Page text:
San Martin and Mazamitla, Mexico : Self Management and New Low Income Eco-Housing
For some 8 years FWOP have worked with San Martin to make this small settlement more livable. Initially, a gasoline generator from Texas was installed to supply two light bulbs per 10 houses. Later three solar panels were installed to substitute for the generator. Now they use them both. A TV antenna show that someone now watches TV.
Villagers had to walk mile or two to locate a bucket of water. So , our team located a spring some 2 miles away from San Martin. GPS help us determine it higher than San Martin. A gravity system of pipes pushed the water tank to San Martin, and finally lines to each house per water access.
Stan and Pato visited San Martin on 19th and sat down with Antonio the chair of the village committee. First we learned that the spring went dry some two years ago. Antonio had watched Tom Benjamin do the initial project. So he merely located another site of water in the ravine a site of old water tank and dug a hole and reconnected the system and water continues to flow to San Martin.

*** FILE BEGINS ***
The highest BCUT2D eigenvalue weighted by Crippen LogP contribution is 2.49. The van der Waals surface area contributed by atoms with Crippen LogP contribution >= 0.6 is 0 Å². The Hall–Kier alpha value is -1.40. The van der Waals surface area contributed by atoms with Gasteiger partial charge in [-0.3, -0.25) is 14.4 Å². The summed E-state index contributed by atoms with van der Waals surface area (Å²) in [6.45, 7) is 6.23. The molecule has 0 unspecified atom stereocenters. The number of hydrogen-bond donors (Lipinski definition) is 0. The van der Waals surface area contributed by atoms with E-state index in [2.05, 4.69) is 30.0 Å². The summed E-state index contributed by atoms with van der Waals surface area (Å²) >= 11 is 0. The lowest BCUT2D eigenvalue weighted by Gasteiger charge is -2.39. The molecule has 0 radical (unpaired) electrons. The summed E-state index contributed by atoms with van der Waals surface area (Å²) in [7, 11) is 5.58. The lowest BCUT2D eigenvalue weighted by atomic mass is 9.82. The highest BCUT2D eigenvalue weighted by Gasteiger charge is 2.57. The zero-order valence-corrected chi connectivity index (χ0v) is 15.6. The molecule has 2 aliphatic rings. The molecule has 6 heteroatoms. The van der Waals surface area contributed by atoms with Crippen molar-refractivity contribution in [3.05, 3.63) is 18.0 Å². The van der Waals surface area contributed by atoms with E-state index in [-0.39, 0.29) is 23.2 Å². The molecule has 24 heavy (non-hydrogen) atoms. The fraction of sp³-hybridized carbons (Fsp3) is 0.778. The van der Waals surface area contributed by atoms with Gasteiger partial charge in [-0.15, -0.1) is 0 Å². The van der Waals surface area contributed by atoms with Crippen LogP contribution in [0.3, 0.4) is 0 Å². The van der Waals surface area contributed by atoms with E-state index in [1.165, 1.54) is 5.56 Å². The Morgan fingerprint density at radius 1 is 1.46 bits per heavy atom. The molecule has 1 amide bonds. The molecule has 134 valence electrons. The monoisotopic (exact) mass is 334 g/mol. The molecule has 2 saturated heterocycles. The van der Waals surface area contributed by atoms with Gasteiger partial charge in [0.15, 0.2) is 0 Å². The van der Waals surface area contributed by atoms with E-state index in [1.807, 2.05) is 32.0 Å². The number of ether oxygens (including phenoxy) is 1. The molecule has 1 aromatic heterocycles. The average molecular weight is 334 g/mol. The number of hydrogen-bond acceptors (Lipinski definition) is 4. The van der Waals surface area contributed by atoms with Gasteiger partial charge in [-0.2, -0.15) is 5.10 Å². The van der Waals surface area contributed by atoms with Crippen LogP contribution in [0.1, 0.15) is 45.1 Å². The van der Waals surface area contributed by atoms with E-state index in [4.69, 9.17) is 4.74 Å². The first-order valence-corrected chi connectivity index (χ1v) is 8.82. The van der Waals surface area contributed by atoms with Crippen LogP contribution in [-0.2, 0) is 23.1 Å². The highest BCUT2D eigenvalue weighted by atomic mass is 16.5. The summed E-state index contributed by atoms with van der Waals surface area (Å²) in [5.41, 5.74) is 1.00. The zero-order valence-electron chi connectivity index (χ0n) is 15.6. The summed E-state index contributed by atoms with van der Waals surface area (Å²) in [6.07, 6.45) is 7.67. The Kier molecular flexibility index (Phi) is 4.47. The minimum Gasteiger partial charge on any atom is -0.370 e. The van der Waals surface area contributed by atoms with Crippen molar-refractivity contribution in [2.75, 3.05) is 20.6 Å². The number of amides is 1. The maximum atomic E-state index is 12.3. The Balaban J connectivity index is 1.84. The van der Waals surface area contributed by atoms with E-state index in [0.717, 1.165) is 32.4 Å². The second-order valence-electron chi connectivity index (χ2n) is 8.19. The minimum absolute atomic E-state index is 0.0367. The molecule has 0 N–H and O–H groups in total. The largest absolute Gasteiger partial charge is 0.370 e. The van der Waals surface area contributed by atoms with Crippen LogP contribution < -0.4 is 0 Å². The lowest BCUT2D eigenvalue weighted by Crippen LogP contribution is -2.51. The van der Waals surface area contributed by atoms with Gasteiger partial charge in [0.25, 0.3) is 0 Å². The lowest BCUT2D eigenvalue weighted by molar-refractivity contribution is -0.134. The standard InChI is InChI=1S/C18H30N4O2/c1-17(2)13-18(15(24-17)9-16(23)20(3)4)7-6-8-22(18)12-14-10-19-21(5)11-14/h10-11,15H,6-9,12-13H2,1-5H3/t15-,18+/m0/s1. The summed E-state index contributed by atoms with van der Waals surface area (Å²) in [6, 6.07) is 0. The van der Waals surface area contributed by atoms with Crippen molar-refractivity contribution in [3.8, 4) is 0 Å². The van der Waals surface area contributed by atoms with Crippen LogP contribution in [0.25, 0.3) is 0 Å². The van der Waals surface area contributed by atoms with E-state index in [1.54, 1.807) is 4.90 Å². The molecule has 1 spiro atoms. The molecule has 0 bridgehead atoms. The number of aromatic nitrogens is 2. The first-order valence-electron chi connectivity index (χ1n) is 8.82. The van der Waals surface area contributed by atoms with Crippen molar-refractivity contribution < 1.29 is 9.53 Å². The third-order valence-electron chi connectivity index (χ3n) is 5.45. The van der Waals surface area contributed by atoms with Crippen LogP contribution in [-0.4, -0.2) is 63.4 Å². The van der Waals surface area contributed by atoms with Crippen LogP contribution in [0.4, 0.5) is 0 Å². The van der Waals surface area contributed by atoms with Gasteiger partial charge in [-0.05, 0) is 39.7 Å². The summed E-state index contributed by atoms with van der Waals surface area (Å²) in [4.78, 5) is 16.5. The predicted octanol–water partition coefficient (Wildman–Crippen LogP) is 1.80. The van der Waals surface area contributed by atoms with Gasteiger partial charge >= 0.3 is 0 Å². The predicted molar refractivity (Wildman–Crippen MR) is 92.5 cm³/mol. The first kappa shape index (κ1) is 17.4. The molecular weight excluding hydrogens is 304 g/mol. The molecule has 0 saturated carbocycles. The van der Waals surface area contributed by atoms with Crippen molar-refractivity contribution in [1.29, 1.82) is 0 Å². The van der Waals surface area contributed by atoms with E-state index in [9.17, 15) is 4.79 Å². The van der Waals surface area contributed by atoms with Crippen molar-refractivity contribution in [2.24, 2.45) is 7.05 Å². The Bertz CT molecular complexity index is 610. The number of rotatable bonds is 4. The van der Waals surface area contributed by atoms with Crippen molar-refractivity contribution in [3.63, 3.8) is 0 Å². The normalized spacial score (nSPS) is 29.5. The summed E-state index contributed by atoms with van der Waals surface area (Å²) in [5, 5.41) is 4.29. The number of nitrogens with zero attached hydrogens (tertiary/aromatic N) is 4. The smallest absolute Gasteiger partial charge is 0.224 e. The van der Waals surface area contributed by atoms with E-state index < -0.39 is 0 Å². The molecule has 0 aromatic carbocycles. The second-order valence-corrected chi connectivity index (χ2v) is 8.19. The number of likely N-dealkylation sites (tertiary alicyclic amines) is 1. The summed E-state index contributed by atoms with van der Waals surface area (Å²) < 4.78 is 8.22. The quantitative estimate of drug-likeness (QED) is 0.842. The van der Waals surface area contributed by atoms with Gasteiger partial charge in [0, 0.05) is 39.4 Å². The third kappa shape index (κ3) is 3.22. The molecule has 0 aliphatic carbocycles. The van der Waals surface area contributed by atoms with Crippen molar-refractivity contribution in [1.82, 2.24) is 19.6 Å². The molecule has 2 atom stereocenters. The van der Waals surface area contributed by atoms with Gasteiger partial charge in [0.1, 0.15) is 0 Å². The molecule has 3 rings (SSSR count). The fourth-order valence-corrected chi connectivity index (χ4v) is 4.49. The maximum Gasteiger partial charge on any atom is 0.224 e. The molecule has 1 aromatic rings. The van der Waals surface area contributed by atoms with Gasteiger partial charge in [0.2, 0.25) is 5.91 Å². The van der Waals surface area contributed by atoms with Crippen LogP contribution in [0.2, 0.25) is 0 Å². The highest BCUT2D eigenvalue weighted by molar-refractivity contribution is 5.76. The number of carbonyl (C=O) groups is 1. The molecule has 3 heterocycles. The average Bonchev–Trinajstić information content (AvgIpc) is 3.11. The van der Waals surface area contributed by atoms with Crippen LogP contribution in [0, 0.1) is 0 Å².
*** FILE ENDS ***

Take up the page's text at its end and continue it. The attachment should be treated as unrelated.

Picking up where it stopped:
Second , the evaluated the generator – solar panel system and determine that we could merely relocate the panels and perhaps secure more sun light and thus , they may not need to use the gasoline generator for electricity.
Our next stop was near Mazamitla and the site of where some 500 houses for low income families. These houses will have some exciting features. Solar water heating systems on the roofs will provide warm showers . Bio-digestor had the bottom of the hill will receive all toilet waste. Methane gas will be piped to individual homes will allow families to cook meals without buying butane gas tanks or burning wood. They also have a rebate for program to reward families who recycle.
Currently, electric boxes are installed. The septic line have been laid out for all houses and come down the hill to be linked to the biodigestors. Finally federal permit will allow them to cut the trees down to then move ahead with constructing houses in November.